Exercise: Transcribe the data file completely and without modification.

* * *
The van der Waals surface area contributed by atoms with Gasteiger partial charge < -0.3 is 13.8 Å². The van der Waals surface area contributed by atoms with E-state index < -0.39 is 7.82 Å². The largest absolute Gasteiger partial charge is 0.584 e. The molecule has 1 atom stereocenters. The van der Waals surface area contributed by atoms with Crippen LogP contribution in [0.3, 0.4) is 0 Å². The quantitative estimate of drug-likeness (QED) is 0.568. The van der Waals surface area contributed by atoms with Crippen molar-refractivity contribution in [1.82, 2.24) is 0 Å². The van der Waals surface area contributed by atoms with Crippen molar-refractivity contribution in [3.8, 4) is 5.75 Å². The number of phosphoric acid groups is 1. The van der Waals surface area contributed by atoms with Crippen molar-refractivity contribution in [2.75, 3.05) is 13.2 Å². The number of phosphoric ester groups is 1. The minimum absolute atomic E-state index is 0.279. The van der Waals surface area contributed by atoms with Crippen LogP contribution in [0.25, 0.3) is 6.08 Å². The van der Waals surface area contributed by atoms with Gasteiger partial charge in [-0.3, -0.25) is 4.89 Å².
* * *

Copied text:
The van der Waals surface area contributed by atoms with Gasteiger partial charge < -0.3 is 13.8 Å². The van der Waals surface area contributed by atoms with E-state index < -0.39 is 7.82 Å². The largest absolute Gasteiger partial charge is 0.584 e. The molecule has 1 atom stereocenters. The van der Waals surface area contributed by atoms with Crippen LogP contribution in [0.3, 0.4) is 0 Å². The quantitative estimate of drug-likeness (QED) is 0.568. The van der Waals surface area contributed by atoms with Crippen molar-refractivity contribution in [1.82, 2.24) is 0 Å². The van der Waals surface area contributed by atoms with Crippen molar-refractivity contribution in [3.8, 4) is 5.75 Å². The number of phosphoric acid groups is 1. The van der Waals surface area contributed by atoms with Crippen molar-refractivity contribution in [2.75, 3.05) is 13.2 Å². The number of phosphoric ester groups is 1. The minimum absolute atomic E-state index is 0.279. The van der Waals surface area contributed by atoms with Crippen LogP contribution in [0.25, 0.3) is 6.08 Å². The van der Waals surface area contributed by atoms with Gasteiger partial charge in [-0.3, -0.25) is 4.89 Å².